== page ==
What is the best mistake you ever made?
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One of my most challenging roles at Exxon was as coordinator for an internally resourced improvement program focused on cost, throughput and quality. The project had multiple objectives: establishing performance baselines, setting stretch targets, ensuring robust end products and developing an implementation plan. Yet my greatest challenge was convincing the combined team and their supporting plant personnel to review the current working practices and develop the best, unbiased business solutions.
Inspired by the challenge, I initially didn’t understand the reluctance of senior staff to objectively evaluate their current practices. In their minds, any improvement we identified was a criticism of the current system, rather than an opportunity for progress. My challenge was further complicated by the directive to properly adjust headcount, which plant personnel flatly refused to consider. They considered my presence as “another greedy corporate ploy to generate cash” and “an excuse to cut numbers”. The project was in danger of failing, along with our corporate success. Despite my best efforts to gain plant support, the presiding mantra became, “Why should we recommend ideas that will either make us work harder or even cost us our jobs?”
As project coordinator, I needed to properly communicate the importance of the initiative and the potentially dire consequences of our failure. Since I couldn’t gain the necessary support using my original strategy, I quickly revamped my approach. I developed a new message that focused on plant-specific issues. My discussions addressed what the results meant to each worker, his family and his community, rather than the general effect to the shareholders. I positioned our project as a mutual initiative to prevent a potentially dismal outcome. My new message, personalized for my plant audience, began to alter their mindset and generate inventive ideas for improvement. I still had to use careful and reasoned persuasion to move the team out of their comfort zone, but I finally felt we were all on the same team.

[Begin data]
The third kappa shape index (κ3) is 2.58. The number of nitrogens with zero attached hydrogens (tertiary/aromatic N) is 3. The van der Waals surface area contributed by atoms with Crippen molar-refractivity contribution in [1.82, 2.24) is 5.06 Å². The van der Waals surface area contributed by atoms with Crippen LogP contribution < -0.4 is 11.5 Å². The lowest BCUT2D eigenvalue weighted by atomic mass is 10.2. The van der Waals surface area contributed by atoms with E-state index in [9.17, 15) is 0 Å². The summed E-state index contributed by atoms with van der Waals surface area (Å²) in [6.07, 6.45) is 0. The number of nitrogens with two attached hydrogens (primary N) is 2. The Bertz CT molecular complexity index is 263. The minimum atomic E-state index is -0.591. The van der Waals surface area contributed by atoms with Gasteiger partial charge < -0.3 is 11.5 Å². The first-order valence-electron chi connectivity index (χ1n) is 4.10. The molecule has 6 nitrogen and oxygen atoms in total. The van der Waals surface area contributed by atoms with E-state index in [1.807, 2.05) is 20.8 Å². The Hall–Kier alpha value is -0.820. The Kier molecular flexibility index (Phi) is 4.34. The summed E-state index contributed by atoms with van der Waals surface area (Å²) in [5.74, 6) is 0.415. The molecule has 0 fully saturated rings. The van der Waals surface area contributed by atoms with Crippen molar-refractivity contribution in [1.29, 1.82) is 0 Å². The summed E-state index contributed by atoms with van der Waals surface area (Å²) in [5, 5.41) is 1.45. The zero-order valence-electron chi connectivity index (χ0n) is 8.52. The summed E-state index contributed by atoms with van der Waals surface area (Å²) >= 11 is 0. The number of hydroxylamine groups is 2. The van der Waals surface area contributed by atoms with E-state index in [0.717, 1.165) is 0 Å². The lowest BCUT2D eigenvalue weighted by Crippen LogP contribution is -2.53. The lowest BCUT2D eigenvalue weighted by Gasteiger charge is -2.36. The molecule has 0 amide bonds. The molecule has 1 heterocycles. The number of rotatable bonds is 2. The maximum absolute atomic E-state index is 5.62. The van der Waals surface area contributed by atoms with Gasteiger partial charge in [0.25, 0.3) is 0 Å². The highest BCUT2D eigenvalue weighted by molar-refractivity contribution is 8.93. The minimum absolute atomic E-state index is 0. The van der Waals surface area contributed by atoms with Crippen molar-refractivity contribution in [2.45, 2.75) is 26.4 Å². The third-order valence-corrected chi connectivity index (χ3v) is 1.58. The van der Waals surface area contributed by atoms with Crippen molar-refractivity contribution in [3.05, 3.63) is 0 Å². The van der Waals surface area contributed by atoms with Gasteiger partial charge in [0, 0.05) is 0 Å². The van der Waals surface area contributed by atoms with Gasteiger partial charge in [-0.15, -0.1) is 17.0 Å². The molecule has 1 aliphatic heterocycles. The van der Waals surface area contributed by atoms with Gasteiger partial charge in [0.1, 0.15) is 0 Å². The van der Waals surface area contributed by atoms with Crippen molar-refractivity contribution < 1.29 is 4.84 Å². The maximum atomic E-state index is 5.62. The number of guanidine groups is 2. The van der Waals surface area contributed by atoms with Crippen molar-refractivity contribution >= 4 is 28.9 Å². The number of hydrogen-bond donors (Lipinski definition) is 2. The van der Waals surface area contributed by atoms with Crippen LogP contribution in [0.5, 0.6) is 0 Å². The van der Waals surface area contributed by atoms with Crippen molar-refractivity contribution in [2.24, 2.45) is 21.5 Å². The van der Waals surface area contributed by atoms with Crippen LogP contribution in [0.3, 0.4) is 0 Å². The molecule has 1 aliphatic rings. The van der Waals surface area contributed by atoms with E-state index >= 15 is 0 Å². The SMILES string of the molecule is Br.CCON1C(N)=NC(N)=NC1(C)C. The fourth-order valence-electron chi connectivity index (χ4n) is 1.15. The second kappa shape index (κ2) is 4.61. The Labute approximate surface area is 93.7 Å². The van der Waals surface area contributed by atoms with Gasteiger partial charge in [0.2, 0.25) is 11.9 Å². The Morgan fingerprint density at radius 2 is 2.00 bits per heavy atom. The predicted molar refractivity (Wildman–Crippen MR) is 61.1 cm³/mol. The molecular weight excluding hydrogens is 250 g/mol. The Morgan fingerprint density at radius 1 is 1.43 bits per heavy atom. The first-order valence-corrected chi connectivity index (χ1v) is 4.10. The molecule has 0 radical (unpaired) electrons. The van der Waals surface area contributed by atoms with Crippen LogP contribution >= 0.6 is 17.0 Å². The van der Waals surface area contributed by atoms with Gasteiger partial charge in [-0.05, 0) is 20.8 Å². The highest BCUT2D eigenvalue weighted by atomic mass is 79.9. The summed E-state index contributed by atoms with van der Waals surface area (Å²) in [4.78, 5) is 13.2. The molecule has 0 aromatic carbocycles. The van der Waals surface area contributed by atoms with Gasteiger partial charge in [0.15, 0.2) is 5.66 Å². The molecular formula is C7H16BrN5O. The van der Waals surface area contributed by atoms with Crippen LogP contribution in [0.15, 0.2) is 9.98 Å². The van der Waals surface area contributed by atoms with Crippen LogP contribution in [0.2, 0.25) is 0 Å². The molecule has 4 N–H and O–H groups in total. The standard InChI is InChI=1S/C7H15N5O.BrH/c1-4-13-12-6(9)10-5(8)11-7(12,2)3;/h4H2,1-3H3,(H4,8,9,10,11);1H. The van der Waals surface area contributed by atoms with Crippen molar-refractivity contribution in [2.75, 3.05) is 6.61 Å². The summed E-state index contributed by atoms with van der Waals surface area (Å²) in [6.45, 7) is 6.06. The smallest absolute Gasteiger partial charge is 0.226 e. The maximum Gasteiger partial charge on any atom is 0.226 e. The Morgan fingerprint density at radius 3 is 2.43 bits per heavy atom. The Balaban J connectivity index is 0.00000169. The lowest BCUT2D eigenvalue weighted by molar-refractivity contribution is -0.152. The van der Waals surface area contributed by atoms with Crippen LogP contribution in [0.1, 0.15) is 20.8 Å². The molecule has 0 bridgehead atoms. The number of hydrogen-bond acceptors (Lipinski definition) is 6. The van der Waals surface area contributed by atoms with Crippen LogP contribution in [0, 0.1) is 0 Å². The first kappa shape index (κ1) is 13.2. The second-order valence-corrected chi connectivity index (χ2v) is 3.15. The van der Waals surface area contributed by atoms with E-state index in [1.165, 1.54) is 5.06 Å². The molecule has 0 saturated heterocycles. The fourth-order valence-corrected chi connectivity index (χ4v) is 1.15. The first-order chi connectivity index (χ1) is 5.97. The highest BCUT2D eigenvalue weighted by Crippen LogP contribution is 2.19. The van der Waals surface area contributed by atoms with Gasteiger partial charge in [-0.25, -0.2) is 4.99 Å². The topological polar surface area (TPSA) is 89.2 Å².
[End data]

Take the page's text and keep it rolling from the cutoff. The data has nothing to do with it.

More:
This project taught me that effective communication skills can mean the difference between success and failure. The plant’s strong resistance challenged my managerial and interpersonal skills. At the outset, I became frustrated by the audience and responded too aggressively. Yet my confrontational style was ineffective and didn’t help my audience understand the needs of the business. By placing myself in the worker’s shoes, I found a better approach. I listened, empathized with their concerns and gave positive feedback when we made progress. My project was easier, more satisfying and more effective when I had people working with me, rather than against me.
I apply the lessons I learned from this project to all of my professional objectives. Corporate visions, strategic briefings, restructuring programs and all other methods of generating improvement will fail in the implementation stage unless the “doers” are personally stimulated to perform. This requires empathy for those most affected, to place myself in their position to understand their concerns and motivations. Only with the support of the workers can a corporate directive succeed.